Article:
Annualized Private Cost of CAMR • The net present value of CAMR incremental to CAIR for the years 2007-2025 is $3.9 billion. Note: From IPM. Cost of CAIR is $2.4 billion in 2010, $3.6 billion in 2015, and $4.4 billion in 2020, with a net present value of $41.1 billion.
CAMR 2003 2000 2010 2020 275 Appalachia 299 303 330 135 Interior 131 169 224 526 West 475 589 572 National 905 1,061 1,127 936 Other Projected Impacts Natural Gas Prices Regional Retail Electricity Prices Note: Henry Hub prices Generation Mix Coal Production for Electricity Generation (million tons) Other 2020 Renewables 2015 2010 Hydro Nuclear Gas/Oil Coal Note: Retail prices for 2000 are from AEO2003. Natural Gas prices for 2000 are from Platts GASdat. All other data is from EPA’s Integrated Planning Model.
CAIR/CAMR Approach vs Clear Skies Act 2003 • The Administration remains committed to working with Congress to help advance the Clear Skies legislation in order to achieve greater certainty and nationwide emission reductions, but believes the U.S. needs regulations in place now. • The Clear Skies Act of 2003 would provide a federally implemented cap-and-trade program covering all 50 States and would: • establish a SO2cap of 4.5 million tons in 2010 and 3 million tons in 2018 • establish a NOx capof 2.1 million tons in 2008 and1.7 million tons in 2018 • establish a mercurycap of 26 tons in 2010 and 15 tons in 2018 • establish a two trading zones for the NOx reductions • CAIR covers 28 eastern States and DC and CAMR covers 50 States and DC. Together they would: • establish a regional SO2cap of 3.6 million tons in 2010 and 2.5 million tons in 2018 • establish a regional NOx capof 1.5 million tons in 2008 and 1.3 million tons in 2018 • establish a national mercurycap of 38 tons in 2010 and 15 tons in 2018 • establish a regional NOx ozone-season cap for States covered by NOx SIP call • Under CAIR/CAMR, the national caps are distributed to the States and States must achieve the required emission reductions using one of two compliance options: • 1) meet the State’s emission budget by requiring power plants to participate in an EPA-administered interstate cap-and-trade system that caps emissions, or • 2) meet an individual State emissions budget through measures of the State’s choosing. • CAIR allows States to achieve reductions from power plants and other sources and CAMR requires reductions from coal-fired power plants.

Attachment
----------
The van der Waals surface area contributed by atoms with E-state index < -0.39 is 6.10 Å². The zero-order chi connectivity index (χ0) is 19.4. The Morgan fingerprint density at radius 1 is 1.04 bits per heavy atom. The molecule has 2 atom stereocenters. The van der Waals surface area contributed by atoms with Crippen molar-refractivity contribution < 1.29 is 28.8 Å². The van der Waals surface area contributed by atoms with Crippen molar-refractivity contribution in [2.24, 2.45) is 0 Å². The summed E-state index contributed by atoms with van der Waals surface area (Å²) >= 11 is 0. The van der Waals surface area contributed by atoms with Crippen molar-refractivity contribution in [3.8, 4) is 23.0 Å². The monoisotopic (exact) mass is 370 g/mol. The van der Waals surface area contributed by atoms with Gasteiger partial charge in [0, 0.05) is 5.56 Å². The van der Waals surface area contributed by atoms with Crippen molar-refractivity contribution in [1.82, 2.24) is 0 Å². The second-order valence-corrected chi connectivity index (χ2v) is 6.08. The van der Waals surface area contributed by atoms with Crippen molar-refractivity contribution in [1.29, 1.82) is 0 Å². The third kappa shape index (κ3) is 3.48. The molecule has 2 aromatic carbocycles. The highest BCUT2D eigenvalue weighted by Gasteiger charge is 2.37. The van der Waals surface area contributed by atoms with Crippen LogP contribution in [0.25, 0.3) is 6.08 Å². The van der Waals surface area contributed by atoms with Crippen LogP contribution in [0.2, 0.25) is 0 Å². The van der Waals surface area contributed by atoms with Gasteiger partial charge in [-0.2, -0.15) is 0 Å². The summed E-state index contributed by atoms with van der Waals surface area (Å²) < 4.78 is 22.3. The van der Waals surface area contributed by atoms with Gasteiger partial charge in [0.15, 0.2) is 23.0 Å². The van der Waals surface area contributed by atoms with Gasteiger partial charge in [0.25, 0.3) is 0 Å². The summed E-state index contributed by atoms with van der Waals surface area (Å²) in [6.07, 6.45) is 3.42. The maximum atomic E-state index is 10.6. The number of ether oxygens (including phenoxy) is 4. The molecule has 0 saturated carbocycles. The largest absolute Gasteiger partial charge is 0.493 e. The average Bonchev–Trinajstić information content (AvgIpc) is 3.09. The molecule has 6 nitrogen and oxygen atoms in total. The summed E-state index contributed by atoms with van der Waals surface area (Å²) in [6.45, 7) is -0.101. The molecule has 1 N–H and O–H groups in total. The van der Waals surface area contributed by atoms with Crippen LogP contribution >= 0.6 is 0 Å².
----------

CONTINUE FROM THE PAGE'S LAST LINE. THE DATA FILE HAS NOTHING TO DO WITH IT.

Summary CAMR significantly cuts emissions of mercury from power plants and: • Builds on EPA’s Clean Air Interstate Rule (CAIR) to allow power industry to address mercury, SO2 and NOx emissions in a coordinated effort. • Along with CAIR, will protect public health and the environment without interfering with the steady flow of affordable energy for American consumers and business. • Along with CAIR, is expected to make reductions in emissions that are transported regionally and deposited domestically, and it will reduce emissions that contribute to atmospheric mercury worldwide.
To Learn More… Clean Air Mercury Rule www.epa.gov/mercury